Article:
When you are trying to troubleshoot issues surrounding apps and their processes on a Mac, your first stop should be the Activity Monitor. Just as Windows users visit the Task Manager to check out process activity on their systems, OS X users can head over to the Activity Monitor in order to view information about running processes and potentially diagnose issues with the apps they are using.
The Activity Monitor
To access the utility, open a Spotlight window, type Activity Monitor and launch it. You can also find the tool in the Utilities section of the Applications menu. The utility’s main window will instantly show you information about the currently running processes. The menu will list items from any app running at that time as well as various system processes which should be left alone. The quickest way to understand which processes are system ones is by looking at the User column. All “root” processes are important to the system, though there are also “Username” processes which are equally important.
By default, Activity Monitor updates its statistics every five seconds. To change that, go to View > Update Frequency and choose another time interval. The utility always opens at the CPU section but every system monitoring tab is important for our cause. We will take a look at all the individual tabs so continue below to see how you can use them to your advantage.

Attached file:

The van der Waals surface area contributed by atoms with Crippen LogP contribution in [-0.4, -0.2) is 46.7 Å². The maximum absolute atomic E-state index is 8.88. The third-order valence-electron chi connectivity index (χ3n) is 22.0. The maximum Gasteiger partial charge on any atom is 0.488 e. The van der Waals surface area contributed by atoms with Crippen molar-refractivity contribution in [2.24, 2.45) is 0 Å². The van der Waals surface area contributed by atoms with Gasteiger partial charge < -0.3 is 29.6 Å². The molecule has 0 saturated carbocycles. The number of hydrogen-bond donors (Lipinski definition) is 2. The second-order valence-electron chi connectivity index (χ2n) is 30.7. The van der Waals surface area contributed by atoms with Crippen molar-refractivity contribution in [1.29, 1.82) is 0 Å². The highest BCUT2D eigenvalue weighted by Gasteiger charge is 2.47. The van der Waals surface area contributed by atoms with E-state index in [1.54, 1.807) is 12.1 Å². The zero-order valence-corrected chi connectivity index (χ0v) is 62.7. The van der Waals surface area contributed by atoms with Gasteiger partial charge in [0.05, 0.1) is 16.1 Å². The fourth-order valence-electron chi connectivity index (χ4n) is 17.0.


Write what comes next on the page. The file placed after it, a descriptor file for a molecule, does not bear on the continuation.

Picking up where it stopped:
This tab describes exactly how your active processes are using your Mac’s processor or CPU. The most important column is the percentage one as this allows you to instantly check if an app is using more resources than it should be. The bottom of the tab also provides a quick way to check out how much of your CPU is being used by System and User processes. The “Idle” section shows how much of your CPU is being left alone so the number should be very high when you are not actively engaged in an app.
With that said, high CPU usage does not necessarily spell out trouble for your system. Resource-heavy applications are particularly noteworthy as you will likely notice their CPU usage fluctuating all the time. Watching videos on the Internet, for instance, will make your browser use a much higher percentage of your CPU until said videos are over. The CPU usage of some system processes will also appear to spike occasionally but that is also perfectly normal.
Clicking on the “% CPU” column will list the process from high to low CPU usage so you can easily confirm when an app is using more resources than normal. Should an app misbehave like that, you can easily shut it down by selecting it from the menu and clicking on the “X” button from the toolbar at the top. Remember to leave “root” processes alone, however, as you may damage your system.
The Memory panel informs you about RAM usage. Apps that consume a high percentage of your CPU will most likely consume high percentages of your memory as well though that is not always the case. What you should be most interested in here are the “Memory Used”, “Cache”, and “Swap Used” sections at the bottom. Memory Used simply tells you how much of your RAM is actively being used by the processes. This section is further divided into “App Memory”, “Wired Memory”, and “Compressed”. Wired Memory usually refers to how much of your RAM is reserved for important system processes whereas the Compressed part denotes a percentage of your RAM that OS X might not be using at that exact point.
The Cache refers to RAM that your computer reserves for all processes. Basically, part of your RAM is reserved for processes you have already ran so that the system can launch them quicker the next time. But when another process needs more RAM, it can easily grab more from the cache.